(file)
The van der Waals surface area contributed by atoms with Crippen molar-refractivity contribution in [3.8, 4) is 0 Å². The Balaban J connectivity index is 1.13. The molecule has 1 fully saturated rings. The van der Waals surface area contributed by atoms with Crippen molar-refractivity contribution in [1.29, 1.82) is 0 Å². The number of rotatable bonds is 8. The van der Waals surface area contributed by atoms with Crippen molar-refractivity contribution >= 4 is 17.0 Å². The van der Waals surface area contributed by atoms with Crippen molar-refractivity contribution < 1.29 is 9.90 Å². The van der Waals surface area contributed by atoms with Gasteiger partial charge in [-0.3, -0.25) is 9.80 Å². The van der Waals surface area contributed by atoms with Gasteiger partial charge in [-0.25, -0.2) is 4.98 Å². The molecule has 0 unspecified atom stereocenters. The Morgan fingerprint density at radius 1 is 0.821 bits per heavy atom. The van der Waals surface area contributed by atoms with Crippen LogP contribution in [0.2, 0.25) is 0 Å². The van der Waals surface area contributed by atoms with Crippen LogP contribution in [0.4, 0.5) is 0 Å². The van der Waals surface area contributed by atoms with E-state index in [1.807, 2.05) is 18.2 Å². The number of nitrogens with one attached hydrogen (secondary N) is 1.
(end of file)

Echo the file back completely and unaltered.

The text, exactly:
The van der Waals surface area contributed by atoms with Crippen molar-refractivity contribution in [3.8, 4) is 0 Å². The Balaban J connectivity index is 1.13. The molecule has 1 fully saturated rings. The van der Waals surface area contributed by atoms with Crippen molar-refractivity contribution in [1.29, 1.82) is 0 Å². The number of rotatable bonds is 8. The van der Waals surface area contributed by atoms with Crippen molar-refractivity contribution >= 4 is 17.0 Å². The van der Waals surface area contributed by atoms with Crippen molar-refractivity contribution < 1.29 is 9.90 Å². The van der Waals surface area contributed by atoms with Gasteiger partial charge in [-0.3, -0.25) is 9.80 Å². The van der Waals surface area contributed by atoms with Gasteiger partial charge in [-0.25, -0.2) is 4.98 Å². The molecule has 0 unspecified atom stereocenters. The Morgan fingerprint density at radius 1 is 0.821 bits per heavy atom. The van der Waals surface area contributed by atoms with Crippen LogP contribution in [0.2, 0.25) is 0 Å². The van der Waals surface area contributed by atoms with Crippen LogP contribution in [0.4, 0.5) is 0 Å². The van der Waals surface area contributed by atoms with E-state index in [1.807, 2.05) is 18.2 Å². The number of nitrogens with one attached hydrogen (secondary N) is 1.